Real Wildcatters go to Ethiopia’s Ogaden Desert to Hunt for Oil


Somalilandsun — Amid East Africa’s oil and gas boom, the more adventurous oilmen are starting to gravitate toward the vast Ogaden desert region of Ethiopia, where drilling activity has been sparse since rebels attacked an exploration team in 2007, killing nine Chinese and 65 Ethiopians.

Oilmen believe Ethiopia lies on the same oil-bearing strata as the massive discovery in Kenya by British-based Tullow Oil in early 2012.

Initial estimates are that Ethiopia has oil reserves of around 2.7 billion barrels.

That’s a modest enough total in global terms, but it’s a potential bonanza for an impoverished state like Ethiopia, which has been land-locked since Eritrea broke away to form an independent state on the Red Sea in 1991 after a 30-year separatist war.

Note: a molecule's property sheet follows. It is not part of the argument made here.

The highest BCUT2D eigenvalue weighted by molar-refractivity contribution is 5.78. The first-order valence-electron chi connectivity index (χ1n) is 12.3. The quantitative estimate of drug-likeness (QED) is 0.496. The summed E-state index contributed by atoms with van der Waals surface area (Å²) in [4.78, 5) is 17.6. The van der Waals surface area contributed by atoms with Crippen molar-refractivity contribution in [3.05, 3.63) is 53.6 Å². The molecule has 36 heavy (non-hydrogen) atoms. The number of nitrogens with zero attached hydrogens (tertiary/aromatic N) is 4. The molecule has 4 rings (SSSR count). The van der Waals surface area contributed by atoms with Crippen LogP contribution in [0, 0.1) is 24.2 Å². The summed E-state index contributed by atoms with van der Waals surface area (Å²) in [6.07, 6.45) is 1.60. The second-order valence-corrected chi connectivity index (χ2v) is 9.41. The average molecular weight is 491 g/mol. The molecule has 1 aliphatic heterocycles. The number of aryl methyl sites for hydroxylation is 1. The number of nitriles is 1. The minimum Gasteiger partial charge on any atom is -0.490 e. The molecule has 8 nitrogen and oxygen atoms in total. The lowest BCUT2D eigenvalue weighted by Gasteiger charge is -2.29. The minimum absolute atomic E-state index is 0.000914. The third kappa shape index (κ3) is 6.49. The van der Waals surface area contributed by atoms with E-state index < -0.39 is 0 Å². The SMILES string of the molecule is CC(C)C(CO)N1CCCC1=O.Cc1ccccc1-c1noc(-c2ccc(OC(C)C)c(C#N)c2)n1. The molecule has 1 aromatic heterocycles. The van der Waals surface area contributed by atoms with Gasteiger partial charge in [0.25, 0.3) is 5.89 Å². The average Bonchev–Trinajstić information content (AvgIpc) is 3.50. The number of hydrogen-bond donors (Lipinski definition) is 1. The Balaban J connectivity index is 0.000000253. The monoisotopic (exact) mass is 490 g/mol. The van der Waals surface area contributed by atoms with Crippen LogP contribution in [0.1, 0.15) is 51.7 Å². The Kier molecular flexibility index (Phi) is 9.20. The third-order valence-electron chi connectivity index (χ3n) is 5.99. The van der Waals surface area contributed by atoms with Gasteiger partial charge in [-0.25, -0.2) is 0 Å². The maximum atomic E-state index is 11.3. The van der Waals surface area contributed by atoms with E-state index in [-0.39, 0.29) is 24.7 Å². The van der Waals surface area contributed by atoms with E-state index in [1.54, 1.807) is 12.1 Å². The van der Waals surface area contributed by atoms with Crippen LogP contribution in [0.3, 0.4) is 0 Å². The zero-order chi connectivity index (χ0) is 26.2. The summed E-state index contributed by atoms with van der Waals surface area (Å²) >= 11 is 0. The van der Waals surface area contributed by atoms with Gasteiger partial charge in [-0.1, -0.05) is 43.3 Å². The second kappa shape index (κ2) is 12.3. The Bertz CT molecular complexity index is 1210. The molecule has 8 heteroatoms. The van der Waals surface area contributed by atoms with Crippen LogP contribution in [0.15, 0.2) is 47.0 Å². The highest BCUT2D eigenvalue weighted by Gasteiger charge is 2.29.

The Horn of Africa country has not produced any oil in commercial quantities since its first oil seep was reported in 1860.

There was some exploration 1915, which continued fitfully until the 1940s without any serious finds.

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